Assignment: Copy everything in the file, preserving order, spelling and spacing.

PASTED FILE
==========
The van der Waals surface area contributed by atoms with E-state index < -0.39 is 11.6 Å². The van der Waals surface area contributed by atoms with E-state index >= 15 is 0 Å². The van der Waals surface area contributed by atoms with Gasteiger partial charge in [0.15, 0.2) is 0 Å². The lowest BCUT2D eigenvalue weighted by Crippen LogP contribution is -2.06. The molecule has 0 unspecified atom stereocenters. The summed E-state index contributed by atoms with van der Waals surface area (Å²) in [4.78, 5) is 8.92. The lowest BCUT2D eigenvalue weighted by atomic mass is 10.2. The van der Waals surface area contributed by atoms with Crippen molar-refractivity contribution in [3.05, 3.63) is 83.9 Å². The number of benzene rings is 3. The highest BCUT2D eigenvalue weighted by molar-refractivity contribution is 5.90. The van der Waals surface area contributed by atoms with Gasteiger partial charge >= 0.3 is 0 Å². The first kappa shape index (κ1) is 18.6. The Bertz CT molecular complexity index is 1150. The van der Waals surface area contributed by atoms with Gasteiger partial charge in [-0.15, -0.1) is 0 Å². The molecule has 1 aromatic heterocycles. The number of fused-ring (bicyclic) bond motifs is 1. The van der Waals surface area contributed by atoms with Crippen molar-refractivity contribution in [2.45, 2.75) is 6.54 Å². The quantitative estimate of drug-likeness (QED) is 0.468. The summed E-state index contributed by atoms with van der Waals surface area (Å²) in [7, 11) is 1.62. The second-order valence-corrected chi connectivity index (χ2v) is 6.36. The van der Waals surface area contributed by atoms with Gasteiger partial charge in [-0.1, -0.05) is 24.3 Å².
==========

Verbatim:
The van der Waals surface area contributed by atoms with E-state index < -0.39 is 11.6 Å². The van der Waals surface area contributed by atoms with E-state index >= 15 is 0 Å². The van der Waals surface area contributed by atoms with Gasteiger partial charge in [0.15, 0.2) is 0 Å². The lowest BCUT2D eigenvalue weighted by Crippen LogP contribution is -2.06. The molecule has 0 unspecified atom stereocenters. The summed E-state index contributed by atoms with van der Waals surface area (Å²) in [4.78, 5) is 8.92. The lowest BCUT2D eigenvalue weighted by atomic mass is 10.2. The van der Waals surface area contributed by atoms with Crippen molar-refractivity contribution in [3.05, 3.63) is 83.9 Å². The number of benzene rings is 3. The highest BCUT2D eigenvalue weighted by molar-refractivity contribution is 5.90. The van der Waals surface area contributed by atoms with Gasteiger partial charge >= 0.3 is 0 Å². The first kappa shape index (κ1) is 18.6. The Bertz CT molecular complexity index is 1150. The van der Waals surface area contributed by atoms with Gasteiger partial charge in [-0.15, -0.1) is 0 Å². The molecule has 1 aromatic heterocycles. The number of fused-ring (bicyclic) bond motifs is 1. The van der Waals surface area contributed by atoms with Crippen molar-refractivity contribution in [2.45, 2.75) is 6.54 Å². The quantitative estimate of drug-likeness (QED) is 0.468. The summed E-state index contributed by atoms with van der Waals surface area (Å²) in [7, 11) is 1.62. The second-order valence-corrected chi connectivity index (χ2v) is 6.36. The van der Waals surface area contributed by atoms with Gasteiger partial charge in [-0.1, -0.05) is 24.3 Å².